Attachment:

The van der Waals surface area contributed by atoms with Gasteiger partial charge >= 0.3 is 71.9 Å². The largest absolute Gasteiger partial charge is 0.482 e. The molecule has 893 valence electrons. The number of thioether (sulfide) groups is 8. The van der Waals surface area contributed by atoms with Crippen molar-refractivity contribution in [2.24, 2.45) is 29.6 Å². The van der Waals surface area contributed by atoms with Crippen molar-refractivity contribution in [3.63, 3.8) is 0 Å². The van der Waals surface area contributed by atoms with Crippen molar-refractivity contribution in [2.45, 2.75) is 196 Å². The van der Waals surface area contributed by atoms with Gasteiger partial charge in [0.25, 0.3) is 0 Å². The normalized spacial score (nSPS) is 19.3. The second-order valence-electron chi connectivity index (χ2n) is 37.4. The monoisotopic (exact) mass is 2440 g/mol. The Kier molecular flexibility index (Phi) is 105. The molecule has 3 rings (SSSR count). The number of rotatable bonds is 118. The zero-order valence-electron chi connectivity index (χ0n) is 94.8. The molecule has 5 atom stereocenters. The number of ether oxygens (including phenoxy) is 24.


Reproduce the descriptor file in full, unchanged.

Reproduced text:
The van der Waals surface area contributed by atoms with Gasteiger partial charge >= 0.3 is 71.9 Å². The largest absolute Gasteiger partial charge is 0.482 e. The molecule has 893 valence electrons. The number of thioether (sulfide) groups is 8. The van der Waals surface area contributed by atoms with Crippen molar-refractivity contribution in [2.24, 2.45) is 29.6 Å². The van der Waals surface area contributed by atoms with Crippen molar-refractivity contribution in [3.63, 3.8) is 0 Å². The van der Waals surface area contributed by atoms with Crippen molar-refractivity contribution in [2.45, 2.75) is 196 Å². The van der Waals surface area contributed by atoms with Gasteiger partial charge in [0.25, 0.3) is 0 Å². The normalized spacial score (nSPS) is 19.3. The second-order valence-electron chi connectivity index (χ2n) is 37.4. The monoisotopic (exact) mass is 2440 g/mol. The Kier molecular flexibility index (Phi) is 105. The molecule has 3 rings (SSSR count). The number of rotatable bonds is 118. The zero-order valence-electron chi connectivity index (χ0n) is 94.8. The molecule has 5 atom stereocenters. The number of ether oxygens (including phenoxy) is 24.